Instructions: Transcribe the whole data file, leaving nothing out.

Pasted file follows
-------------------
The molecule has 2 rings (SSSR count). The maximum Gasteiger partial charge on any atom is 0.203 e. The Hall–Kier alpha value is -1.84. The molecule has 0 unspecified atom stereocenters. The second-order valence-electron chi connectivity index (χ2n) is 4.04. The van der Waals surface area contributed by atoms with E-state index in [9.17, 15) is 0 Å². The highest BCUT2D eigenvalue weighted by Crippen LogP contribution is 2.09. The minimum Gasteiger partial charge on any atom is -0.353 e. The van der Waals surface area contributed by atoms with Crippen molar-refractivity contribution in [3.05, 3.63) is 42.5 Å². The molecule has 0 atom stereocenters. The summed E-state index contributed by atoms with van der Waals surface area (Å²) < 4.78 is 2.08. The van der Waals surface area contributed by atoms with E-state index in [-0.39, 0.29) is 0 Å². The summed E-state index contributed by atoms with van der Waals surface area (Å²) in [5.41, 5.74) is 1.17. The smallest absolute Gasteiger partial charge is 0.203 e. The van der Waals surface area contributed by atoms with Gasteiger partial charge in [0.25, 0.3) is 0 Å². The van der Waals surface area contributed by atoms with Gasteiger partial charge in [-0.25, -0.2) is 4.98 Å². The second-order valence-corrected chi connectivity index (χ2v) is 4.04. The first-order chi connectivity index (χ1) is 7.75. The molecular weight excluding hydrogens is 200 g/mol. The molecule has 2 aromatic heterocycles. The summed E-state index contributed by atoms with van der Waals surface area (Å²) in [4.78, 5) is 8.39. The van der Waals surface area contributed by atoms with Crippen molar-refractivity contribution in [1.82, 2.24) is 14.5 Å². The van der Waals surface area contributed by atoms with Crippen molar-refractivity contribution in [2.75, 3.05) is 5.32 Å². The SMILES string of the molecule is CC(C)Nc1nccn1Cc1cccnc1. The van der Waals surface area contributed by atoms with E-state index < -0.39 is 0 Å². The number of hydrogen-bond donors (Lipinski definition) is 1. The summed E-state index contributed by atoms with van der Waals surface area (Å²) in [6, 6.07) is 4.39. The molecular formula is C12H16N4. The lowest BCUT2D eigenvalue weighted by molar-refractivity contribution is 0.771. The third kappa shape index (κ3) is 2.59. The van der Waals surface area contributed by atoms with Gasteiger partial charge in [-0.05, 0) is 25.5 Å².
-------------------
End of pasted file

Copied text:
The molecule has 2 rings (SSSR count). The maximum Gasteiger partial charge on any atom is 0.203 e. The Hall–Kier alpha value is -1.84. The molecule has 0 unspecified atom stereocenters. The second-order valence-electron chi connectivity index (χ2n) is 4.04. The van der Waals surface area contributed by atoms with E-state index in [9.17, 15) is 0 Å². The highest BCUT2D eigenvalue weighted by Crippen LogP contribution is 2.09. The minimum Gasteiger partial charge on any atom is -0.353 e. The van der Waals surface area contributed by atoms with Crippen molar-refractivity contribution in [3.05, 3.63) is 42.5 Å². The molecule has 0 atom stereocenters. The summed E-state index contributed by atoms with van der Waals surface area (Å²) < 4.78 is 2.08. The van der Waals surface area contributed by atoms with E-state index in [-0.39, 0.29) is 0 Å². The summed E-state index contributed by atoms with van der Waals surface area (Å²) in [5.41, 5.74) is 1.17. The smallest absolute Gasteiger partial charge is 0.203 e. The van der Waals surface area contributed by atoms with Gasteiger partial charge in [0.25, 0.3) is 0 Å². The van der Waals surface area contributed by atoms with Gasteiger partial charge in [-0.25, -0.2) is 4.98 Å². The second-order valence-corrected chi connectivity index (χ2v) is 4.04. The first-order chi connectivity index (χ1) is 7.75. The molecular weight excluding hydrogens is 200 g/mol. The molecule has 2 aromatic heterocycles. The summed E-state index contributed by atoms with van der Waals surface area (Å²) in [4.78, 5) is 8.39. The van der Waals surface area contributed by atoms with Crippen molar-refractivity contribution in [1.82, 2.24) is 14.5 Å². The van der Waals surface area contributed by atoms with Crippen molar-refractivity contribution in [2.75, 3.05) is 5.32 Å². The SMILES string of the molecule is CC(C)Nc1nccn1Cc1cccnc1. The van der Waals surface area contributed by atoms with E-state index < -0.39 is 0 Å². The number of hydrogen-bond donors (Lipinski definition) is 1. The summed E-state index contributed by atoms with van der Waals surface area (Å²) in [6, 6.07) is 4.39. The molecular formula is C12H16N4. The lowest BCUT2D eigenvalue weighted by molar-refractivity contribution is 0.771. The third kappa shape index (κ3) is 2.59. The van der Waals surface area contributed by atoms with Gasteiger partial charge in [-0.05, 0) is 25.5 Å².